A Landlord, strata, or condominium board that attempts to restrict or prevent an individuals use of cannabis for medical purposes could find themselves violating the human rights codes and Canada's charter of rights and freedoms. However, on the other hand, the use of cannabis could be considered a nuisance to other tenants on leased homes and therefore could see conflicting differences.

According to some law resources, recent reviews of this situation suggests that no smoking provisions will take precedent, and therefore those looking to consume cannabis for medical purposes will have to do so in non smoking methods.

Residential insurance:

Home insurers often have clauses in their policies stating that they will not insure homes used for the production of cannabis. In a recent court decision in Saskatchewan, a judge held that such a clause dis-entitled a landlord form an insurance payout for damaged caused by their residential tenant's cannabis grow-up, even though the landlord had not given the tenant permission, nor had they been aware of the existence of the grow-op at the time. While this case was decided in Saskatchewan, similar clauses may be found in insurance policies across Canada.

Many insurance policies specifically exclude and do not insure for production of cannabis. It is recommended that you discuss terms and conditions with your insurance provider on personal growth that is allowed by the new legislation (four plants), as those who decide to grow could potentially run into coverage issues with their insurance providers.

Closing Thoughts:

There are still several areas regarding the legalization of cannabis, and it is important for consumers to stay on top of what will most likely be an evolving topic. While personal growth in the home will not be classified as a grow operation, that does not mean that there couldn't be disclosures required in the future for home sellers. Landlords may face challenges with the evolving laws and their personal stances, and condominiums will likely see bylaws put into place that could potentially not sit well with owners.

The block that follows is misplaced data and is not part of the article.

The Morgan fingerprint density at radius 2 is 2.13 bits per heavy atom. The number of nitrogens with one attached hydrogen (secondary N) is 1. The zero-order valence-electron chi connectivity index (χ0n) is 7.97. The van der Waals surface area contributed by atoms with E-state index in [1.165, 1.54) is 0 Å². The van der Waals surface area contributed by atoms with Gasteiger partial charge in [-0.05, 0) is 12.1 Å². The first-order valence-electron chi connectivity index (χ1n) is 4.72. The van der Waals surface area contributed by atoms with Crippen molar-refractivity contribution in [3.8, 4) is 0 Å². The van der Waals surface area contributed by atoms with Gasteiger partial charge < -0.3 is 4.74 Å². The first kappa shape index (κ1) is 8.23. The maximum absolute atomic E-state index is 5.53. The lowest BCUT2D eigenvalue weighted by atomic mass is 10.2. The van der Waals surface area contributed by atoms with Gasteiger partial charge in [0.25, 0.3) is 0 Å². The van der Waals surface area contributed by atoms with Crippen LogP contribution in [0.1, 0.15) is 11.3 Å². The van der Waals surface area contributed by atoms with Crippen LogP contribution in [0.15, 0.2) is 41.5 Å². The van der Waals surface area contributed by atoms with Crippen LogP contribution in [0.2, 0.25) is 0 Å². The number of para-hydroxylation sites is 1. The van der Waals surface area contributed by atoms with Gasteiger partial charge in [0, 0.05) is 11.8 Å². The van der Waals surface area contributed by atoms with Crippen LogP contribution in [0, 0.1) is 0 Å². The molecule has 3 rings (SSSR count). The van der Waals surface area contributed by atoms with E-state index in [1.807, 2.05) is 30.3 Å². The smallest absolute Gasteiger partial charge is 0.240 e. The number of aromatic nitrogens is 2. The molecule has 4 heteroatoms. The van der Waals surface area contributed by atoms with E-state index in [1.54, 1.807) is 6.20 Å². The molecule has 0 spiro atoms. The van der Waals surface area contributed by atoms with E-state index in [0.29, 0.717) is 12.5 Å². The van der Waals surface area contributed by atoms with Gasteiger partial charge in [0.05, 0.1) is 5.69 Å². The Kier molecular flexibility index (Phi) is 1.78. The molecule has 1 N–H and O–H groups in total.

Citysearch strongly encourages all owners to consider their options and advise us in writing as to their position on permitting or not permitting the smoking of cannabis and their decision of tenant's growing (up to the legal limit) of cannabis in their rental properties.

To current and future tenants: The current Non-smoking Compliance schedule that is attached to each of your leases still stands and this covers the smoking of cigarettes, cigars, vapes, cannabis, etc. If at any point we determine a violation of the non-smoking compliance schedule, you will be responsible for the remediation (including and not limited to carpet cleaning, ozonation, repainting, humidification, etc.) if necessary.

A landlord or condominium corporation has the legal ability to prohibit in their buildings or on their properties:

  • Smoking of all substances including cannabis
  • Non-smoking consumption of cannabis
  • Growing cannabis plants

Occupants and condo owners should:

  • Check the lease agreement and the condo bylaws for cannabis restrictions
  • Not smoke cannabis or other substances where it is prohibited
  • Not grow or consume cannabis where it is prohibited

For additional information, please refer to In addition, here are a few interesting links for additional perspective on this subject.